Tonight on Classical Cage Fights! "The Wolf" wrote a quintet for woodwinds. Kings said these instruments were too loud, so The Wolf said he'd ease the bringing more! He dropped a PIANO in the mix! Arrrrrr!

Facing The Wolf, Stone Deaf Ludwig said he had it with always living in the shadow. He was going to write a piece using exactly the same format, exactly the same instruments, and even the same KEY. He'd shoot the Wolf from the sky like Sarah Palin hunting from a helicopter! And he's got a special message for all the haters - boo louder, 'cause he STILL can't hear you.

Don't miss it - on Classical Cage Fights!

The actual text said: "While at this point Beethoven's style still conformed to the Classical traditions established by Mozart, Haydin, and their contemporaries, evidence suggest that he was nevertheless striving to define his own musical abilities and expressive language by creating works in a wide range of compositional genres. The unusual instrumentation of the Quintet is identical to that used by Mozart in his own Quintet for winds, composed twelve years before, indicating that Beethoven wished to emulate (or surpass) Mozart's own essay in the genre.

Same difference, basically.

And Beethoven CRUSHED him! Wow! Mozart was all uptight and like "oh, I hope I don't step in a puddle with my fancy ballerina shoes." And Beethoven was like "BOOM! I'm the thunder, fool, and I'm gonna rain all over this parade!"

The musicians were most gracious and skilled. I have to wonder what they thought of us crazy Americans, though. Across the street, the lights in the Capitol burned late into the night as the very real possibility of a government shutdown loomed. To add insult to injury, as the oboe player was explaining a piece, instead of everyone just listening a little closer, some lady in the back has to yell "TALK LOUDER!"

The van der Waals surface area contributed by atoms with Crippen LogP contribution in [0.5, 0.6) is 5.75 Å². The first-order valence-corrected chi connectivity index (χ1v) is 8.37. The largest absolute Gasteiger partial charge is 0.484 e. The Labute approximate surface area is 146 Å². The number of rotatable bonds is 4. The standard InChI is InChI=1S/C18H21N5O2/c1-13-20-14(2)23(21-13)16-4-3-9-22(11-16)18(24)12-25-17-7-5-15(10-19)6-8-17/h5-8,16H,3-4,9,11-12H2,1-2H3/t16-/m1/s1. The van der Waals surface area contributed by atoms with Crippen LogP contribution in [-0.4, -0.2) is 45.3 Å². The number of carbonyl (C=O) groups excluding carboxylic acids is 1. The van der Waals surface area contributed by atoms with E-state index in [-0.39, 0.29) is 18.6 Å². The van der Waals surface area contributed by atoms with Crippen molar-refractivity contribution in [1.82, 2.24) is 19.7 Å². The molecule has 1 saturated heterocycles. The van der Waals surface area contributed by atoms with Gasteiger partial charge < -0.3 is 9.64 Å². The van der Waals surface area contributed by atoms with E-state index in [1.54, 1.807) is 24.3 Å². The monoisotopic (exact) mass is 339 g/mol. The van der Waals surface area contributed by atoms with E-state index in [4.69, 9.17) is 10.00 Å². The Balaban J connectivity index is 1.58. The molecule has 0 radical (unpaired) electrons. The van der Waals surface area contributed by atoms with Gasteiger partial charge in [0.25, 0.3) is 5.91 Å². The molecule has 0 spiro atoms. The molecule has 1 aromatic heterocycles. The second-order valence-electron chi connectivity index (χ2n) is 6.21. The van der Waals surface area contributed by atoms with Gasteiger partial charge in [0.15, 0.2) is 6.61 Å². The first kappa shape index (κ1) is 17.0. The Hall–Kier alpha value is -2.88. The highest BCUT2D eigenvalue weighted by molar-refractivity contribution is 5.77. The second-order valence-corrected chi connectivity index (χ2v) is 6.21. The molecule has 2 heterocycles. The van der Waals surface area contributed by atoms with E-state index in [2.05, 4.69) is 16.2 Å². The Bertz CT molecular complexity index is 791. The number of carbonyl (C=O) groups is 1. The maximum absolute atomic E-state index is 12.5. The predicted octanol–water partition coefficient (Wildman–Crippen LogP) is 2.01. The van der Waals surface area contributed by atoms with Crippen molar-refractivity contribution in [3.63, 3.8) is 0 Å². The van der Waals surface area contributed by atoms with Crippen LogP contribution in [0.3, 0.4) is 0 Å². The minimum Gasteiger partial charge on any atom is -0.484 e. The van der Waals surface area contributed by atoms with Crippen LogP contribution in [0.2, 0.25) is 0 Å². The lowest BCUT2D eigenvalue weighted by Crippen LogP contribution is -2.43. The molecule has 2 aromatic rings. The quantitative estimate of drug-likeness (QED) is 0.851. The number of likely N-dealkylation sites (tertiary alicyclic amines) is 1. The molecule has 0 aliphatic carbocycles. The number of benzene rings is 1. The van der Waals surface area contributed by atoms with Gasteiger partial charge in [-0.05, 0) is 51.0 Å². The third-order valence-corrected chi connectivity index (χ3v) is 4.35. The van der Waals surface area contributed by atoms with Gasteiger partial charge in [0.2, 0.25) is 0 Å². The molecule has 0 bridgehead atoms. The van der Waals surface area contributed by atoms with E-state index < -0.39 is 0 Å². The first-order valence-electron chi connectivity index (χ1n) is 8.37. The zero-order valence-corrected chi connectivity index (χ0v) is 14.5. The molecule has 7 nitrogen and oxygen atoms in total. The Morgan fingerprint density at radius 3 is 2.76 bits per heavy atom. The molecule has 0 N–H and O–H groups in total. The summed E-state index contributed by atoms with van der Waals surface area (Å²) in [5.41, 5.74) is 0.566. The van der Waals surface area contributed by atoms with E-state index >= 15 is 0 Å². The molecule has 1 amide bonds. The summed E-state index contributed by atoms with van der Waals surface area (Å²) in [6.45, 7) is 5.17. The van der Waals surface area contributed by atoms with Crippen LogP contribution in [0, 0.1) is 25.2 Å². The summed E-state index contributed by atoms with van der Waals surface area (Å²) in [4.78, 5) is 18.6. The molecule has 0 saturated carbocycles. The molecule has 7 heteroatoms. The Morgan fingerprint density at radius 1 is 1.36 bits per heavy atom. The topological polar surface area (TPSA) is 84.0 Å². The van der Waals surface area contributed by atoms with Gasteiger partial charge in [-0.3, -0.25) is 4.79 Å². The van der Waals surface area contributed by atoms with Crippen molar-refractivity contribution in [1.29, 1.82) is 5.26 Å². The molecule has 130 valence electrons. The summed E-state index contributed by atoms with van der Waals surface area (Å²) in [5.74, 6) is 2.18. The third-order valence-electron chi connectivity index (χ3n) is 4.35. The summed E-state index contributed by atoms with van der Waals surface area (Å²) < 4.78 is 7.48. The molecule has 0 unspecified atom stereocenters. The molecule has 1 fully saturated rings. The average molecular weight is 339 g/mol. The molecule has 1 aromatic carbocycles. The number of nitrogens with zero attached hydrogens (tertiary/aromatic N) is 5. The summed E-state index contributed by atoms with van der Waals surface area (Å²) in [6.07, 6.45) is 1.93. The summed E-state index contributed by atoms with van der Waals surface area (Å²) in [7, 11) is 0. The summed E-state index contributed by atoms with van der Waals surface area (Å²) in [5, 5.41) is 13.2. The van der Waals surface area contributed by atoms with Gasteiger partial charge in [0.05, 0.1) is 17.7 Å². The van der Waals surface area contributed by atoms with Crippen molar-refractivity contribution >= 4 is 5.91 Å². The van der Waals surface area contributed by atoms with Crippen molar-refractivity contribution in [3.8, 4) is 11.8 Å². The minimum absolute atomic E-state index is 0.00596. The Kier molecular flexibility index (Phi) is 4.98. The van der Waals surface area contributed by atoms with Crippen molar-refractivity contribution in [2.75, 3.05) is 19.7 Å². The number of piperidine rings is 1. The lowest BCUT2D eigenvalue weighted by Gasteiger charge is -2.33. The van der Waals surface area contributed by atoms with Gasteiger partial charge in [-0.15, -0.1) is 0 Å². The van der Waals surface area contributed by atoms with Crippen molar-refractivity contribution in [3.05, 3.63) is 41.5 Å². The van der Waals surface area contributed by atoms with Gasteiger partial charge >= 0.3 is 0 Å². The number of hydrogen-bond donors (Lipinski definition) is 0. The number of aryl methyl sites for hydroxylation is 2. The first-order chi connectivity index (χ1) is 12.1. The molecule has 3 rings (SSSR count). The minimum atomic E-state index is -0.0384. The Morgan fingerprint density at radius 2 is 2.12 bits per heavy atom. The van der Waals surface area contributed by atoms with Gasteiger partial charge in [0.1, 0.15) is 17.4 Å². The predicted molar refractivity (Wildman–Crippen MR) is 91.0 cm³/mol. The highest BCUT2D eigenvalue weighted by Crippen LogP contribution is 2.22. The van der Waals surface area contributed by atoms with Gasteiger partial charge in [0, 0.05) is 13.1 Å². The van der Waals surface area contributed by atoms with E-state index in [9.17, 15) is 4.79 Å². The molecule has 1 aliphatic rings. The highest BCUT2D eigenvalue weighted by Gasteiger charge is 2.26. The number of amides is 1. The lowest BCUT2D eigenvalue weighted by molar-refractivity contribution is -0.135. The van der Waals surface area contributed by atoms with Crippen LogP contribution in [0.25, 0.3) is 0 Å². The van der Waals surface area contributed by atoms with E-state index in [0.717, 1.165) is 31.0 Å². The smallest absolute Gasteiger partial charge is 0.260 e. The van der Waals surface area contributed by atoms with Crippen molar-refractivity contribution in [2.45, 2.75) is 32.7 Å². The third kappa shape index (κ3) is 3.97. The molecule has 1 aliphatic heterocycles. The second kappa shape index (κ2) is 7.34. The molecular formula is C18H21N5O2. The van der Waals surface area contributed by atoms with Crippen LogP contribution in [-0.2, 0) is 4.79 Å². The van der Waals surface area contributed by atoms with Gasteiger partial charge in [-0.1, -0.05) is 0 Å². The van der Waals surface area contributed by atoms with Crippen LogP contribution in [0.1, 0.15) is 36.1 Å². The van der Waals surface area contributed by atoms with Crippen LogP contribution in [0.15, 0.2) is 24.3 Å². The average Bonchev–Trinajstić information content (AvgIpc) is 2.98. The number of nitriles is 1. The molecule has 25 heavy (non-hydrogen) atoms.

At least she didn't request Freebird.

- Josh

Friday, April 8, 2011

The Women

"...And she valued herself." - terri st. cloud

Happy Friday, comrades!

Please forget that you ever read the following blog. I'm putting my chauvinist wit on the shelf temporarily, and actually saying something of substance. Don't worry, I'll be back to my old self soon.

I've been noticing women lately. Ha ha! I mean, a thinking pattern on their part that seems to be appearing...Something psychological that seems to be a trend, and no comrades, I'm not talking about them deliberately confusing us fellas. OK, maybe my chauvinist wit is back. Regardless, I'd like to share a few thoughts with you. Perhaps they could provide a male perspective to any women out there who are struggling, and a human perspective on strength and self-worth. And, of course, musicians need both of those qualities to truly succeed. Disclaimer - I'd never be so stupid as to say I understand the workings of the female mind. Ha! THAT would be silly.

Women are a fascinating gender. Typically not as physically strong as males (although there's quite a few ladies at the gym who could beat me in arm wrestling - but that's not a hard bar to clear), nonetheless, they exhibit an almost superhuman inner power. It's not always obvious, but it's there if you look.

Snapping back into my usual persona for a minute, how'd you think they made it through the 50's and 60's? A woman's gig was LOUSY, and all the Valium in the world couldn't get me through those crushing years of housewifeliness and oppression.